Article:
Our Brain – One of the Biggest Challenges for X-ray Technology

Side view of the vascular structures inside the skull; Cinematic Rendering based on image data from a scan using a C-arm for angiography

Side view of the vascular structures inside the skull; Cinematic Rendering based on image data from a scan using a C-arm for angiography

Source: 2016 I Siemens Healthcare GmbH /Universitätsmedizin Göttingen, Prof. Dr. med. Michael Knauth / PD Dr. med. Marios Psychogios, Göttingen, Deutschland

As the Greek philosopher and natural scientist Aristotle pondered the enigmatic parts and organs of the human body, he postulated that the brain was made up of the elements earth and water. Today – almost 2,400 years later – we have gained numerous fascinating insights into our nervous system and the jelly-like mass inside our head. Weighing approximately 1.4 kilograms, our brain is made up of around 100 billion nerve cells, linked up to one another by some 100 trillion junctions. The neural pathways in an adult human have a total length of approximately 5.8 million kilometers or about 145 times the circumference of planet Earth. Our central nervous system controls bodily processes via electrochemical signals that travel through our brain and spinal column at over 300 kilometers an hour. Using X-rays to depict these complex structures as accurately as possible – so that physicians can use the images to diagnose diseases – represents an enormous technical challenge.

Two X-ray images taken in 1898 to determine the position of a bullet in a patient’s head as accurately as possible

Two X-ray images taken in 1898 to determine the position of a bullet in a patient’s head as accurately as possible

Source: Fortschritte auf dem Gebiete der Röntgenstrahlen, Volume 2, 1898/1899

Wilhelm Conrad Röntgen discovered X-rays on November 8, 1895, and the first images of the skull appeared soon afterwards. With an exposure time of an hour, these images allowed physicians to estimate where a bullet was lodged inside a patient’s head following a gunshot wound, for example. Still it was not until two decades later, by which time over 200 methods had been trialed, that diagnostically relevant X-rays could be taken of the brain: In the procedure known as pneumoencephalography, cerebrospinal fluid was extracted via the patient’s lumbar spine and replaced with air, gas, or iodized oil. The subsequent X-ray image showed a relatively clear distinction between the air and the brain tissue. In addition to tumors, this allowed physicians to visualize and assess issues such as swelling and, under certain circumstances, even cerebral hemorrhages. However, pneumoencephalography was associated with a number of serious side effects. Apart from several days of vomiting and severe headaches, it could also lead to seizures or even encephalitis.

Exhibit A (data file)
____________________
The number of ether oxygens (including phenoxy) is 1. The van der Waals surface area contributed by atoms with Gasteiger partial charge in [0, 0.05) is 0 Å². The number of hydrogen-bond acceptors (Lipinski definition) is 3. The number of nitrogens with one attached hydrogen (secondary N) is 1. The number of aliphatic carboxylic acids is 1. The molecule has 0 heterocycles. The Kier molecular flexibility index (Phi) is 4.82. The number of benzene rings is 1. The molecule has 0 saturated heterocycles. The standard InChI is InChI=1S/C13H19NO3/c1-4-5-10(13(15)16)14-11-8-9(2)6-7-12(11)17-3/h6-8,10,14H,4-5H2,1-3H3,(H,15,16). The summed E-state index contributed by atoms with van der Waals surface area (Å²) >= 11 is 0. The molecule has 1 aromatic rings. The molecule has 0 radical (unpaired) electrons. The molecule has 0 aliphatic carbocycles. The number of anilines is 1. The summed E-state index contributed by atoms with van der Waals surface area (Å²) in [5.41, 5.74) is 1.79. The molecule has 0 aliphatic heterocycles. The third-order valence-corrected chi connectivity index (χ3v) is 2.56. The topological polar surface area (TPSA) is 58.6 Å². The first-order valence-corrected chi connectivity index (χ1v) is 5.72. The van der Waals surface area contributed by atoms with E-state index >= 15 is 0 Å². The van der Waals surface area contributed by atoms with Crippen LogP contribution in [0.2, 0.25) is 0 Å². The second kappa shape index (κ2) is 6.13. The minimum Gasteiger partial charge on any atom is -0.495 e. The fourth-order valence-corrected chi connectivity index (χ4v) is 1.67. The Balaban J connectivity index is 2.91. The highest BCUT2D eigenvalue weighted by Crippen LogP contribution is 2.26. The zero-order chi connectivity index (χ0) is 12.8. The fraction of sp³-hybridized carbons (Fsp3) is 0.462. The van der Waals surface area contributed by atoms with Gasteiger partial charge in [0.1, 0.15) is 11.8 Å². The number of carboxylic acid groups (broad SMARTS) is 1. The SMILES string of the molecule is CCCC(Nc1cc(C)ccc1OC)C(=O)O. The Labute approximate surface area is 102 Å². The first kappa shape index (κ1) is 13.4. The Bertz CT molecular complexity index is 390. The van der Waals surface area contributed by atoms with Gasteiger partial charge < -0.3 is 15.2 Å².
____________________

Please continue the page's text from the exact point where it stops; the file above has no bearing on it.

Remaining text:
Examination of the brain with the Siemens MIMER III and an RCT-3 rotating chair/table in 1969
Examination with the Siemens MIMER III and an RCT-3 rotating chair/table in 1969

Pneumoencephalography remained the most important tool for localizing brain tumors until the 1970s; by this stage, the X-ray equipment designed especially for this technique – such as the Siemens MIMER III – had achieved a remarkable degree of technical sophistication, with numerous automatic programs as well as X-ray tubes optimized for imaging the brain. Siemens opted not to continue developing the sophisticated specialized functions for pneumoencephalography found in MIMER III – because this painful procedure would soon be rendered superfluous by a completely new and unexpected invention: computed tomography.

The prototype of the first CT scanner in the history of Siemens Healthineers: head scanner SIRETOM in 1974
The prototype of the first CT scanner in the history of Siemens Healthineers: SIRETOM in 1974

Computed tomography completely transformed the field of neuroradiology and quickly became the method of choice for examinations of brain tissue. Just two years after the SIRETOM cranium scanner, Siemens presented its first whole-body CT scanner, SOMATOM. Now, neurologists could also refer to slice images of the spinal cord and other nervous system structures when making their diagnoses. Image quality improved considerably within the space of a few years, as illustrated by the two brain scans below. The image on the left is from 1974, whereas the image on the right was taken with the SOMATOM of 1983. Although the older image allowed physicians to detect and localize larger tumors or hemorrhages, the image taken almost ten years later provided a clear view of detailed brain structures and the optical nerves.

ARTIS icono can visualize regions near the top and base of the skull almost without any picture noise
ARTIS icono can visualize regions near the top and base of the skull almost without any picture noise

Thanks to modern imaging procedures, disorders can now be identified with a high degree of accuracy, and lesions such as tumors can be localized with millimeter precision. Using X-rays, modern angiography systems such as ARTIS icono can visualize regions near the top and base of the skull almost without any picture noise. This field is known as precision medicine and uses robot-supported minimally invasive techniques that shorten treatment times and improve treatment accuracy. The interplay between accurate imaging and high-precision robotics, supported by increasing digitalization and artificial intelligence, will continue to improve treatment methods in coming years.